It now appears that the US will no longer have diplomatic presence in the country when the final troops leave on 31 August.
But one official added: “August 31st is a long way from now. We’re not going to be bullied out of there.”
The previous line of thinking was that Kabul could stand for a short time, meaning the US could maintain a diplomatic mission in the city and provide aid to Afghan women in securing their rights.
Republican Senate Minority Leader Mitch McConnell said on Friday that the Biden “administration should move quickly to hammer Taliban advances with airstrikes, provide critical support to the Afghan National Defense and Security Forces (ANDSF) defending the capital, and prevent the seemingly imminent fall of the city”.
He said the “humanitarian cost to innocent Afghans will be catastrophic” if no action was taken.
Afghanistan veteran and former Defense Department and NATO official Mark Jacobson told Politico that “I think we underestimated the psychological shock of Biden's announcement,” on the Afghan army.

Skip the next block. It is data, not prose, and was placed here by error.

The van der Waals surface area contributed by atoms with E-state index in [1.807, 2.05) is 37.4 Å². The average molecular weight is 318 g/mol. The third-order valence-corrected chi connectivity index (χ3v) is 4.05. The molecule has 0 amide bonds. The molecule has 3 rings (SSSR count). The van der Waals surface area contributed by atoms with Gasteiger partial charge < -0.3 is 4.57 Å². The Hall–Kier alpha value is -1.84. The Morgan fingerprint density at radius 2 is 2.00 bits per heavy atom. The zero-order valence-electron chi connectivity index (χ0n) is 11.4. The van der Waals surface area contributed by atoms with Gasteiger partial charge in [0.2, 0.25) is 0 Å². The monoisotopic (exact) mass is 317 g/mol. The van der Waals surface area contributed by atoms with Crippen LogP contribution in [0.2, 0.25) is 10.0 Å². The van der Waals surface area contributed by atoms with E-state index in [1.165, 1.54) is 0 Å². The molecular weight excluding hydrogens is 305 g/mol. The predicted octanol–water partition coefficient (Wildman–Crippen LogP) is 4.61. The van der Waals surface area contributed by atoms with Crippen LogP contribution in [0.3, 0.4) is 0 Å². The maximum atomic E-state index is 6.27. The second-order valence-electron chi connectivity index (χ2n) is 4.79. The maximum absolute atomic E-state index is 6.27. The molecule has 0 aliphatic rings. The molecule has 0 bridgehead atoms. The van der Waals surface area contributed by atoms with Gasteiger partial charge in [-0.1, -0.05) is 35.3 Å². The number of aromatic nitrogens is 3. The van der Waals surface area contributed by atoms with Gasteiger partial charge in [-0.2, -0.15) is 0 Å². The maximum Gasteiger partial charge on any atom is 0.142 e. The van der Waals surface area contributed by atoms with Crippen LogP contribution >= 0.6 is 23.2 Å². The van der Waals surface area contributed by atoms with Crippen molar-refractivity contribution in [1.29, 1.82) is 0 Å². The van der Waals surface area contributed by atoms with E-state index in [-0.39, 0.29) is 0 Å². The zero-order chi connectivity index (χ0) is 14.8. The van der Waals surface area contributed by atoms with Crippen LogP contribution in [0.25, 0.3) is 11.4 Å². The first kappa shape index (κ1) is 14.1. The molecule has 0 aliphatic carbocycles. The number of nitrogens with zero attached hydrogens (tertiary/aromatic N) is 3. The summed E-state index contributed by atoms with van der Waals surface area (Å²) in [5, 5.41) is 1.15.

“I don’t think Afghans anticipated that Biden would essentially double down on the Trump strategy, which was to simply cut them loose,” he added.
Defense Department Press Secretary John Kirby said on Thursday that “no potential outcome has to be inevitable, including the fall of Kabul. It doesn’t have to be that way. It really depends on the kind of political and military leadership that the Afghans can muster to turn this around”.
“We will do what we can from the air, but they have the advantage,” Mr Kirby added on Friday. “They have greater numbers. They have an air force. They have modern weaponry. It’s time now to use those advantages.”
Afghan forces are reeling from crushed morale, shrinking supply stacks, and the shock of losing the war with the Taliban much faster than most expected.
Doubts are growing among US officials that the Afghan army will be able to muster a sufficient defence to hold Kabul and produce a stalemate leading to a political settlement, according to The New York Times.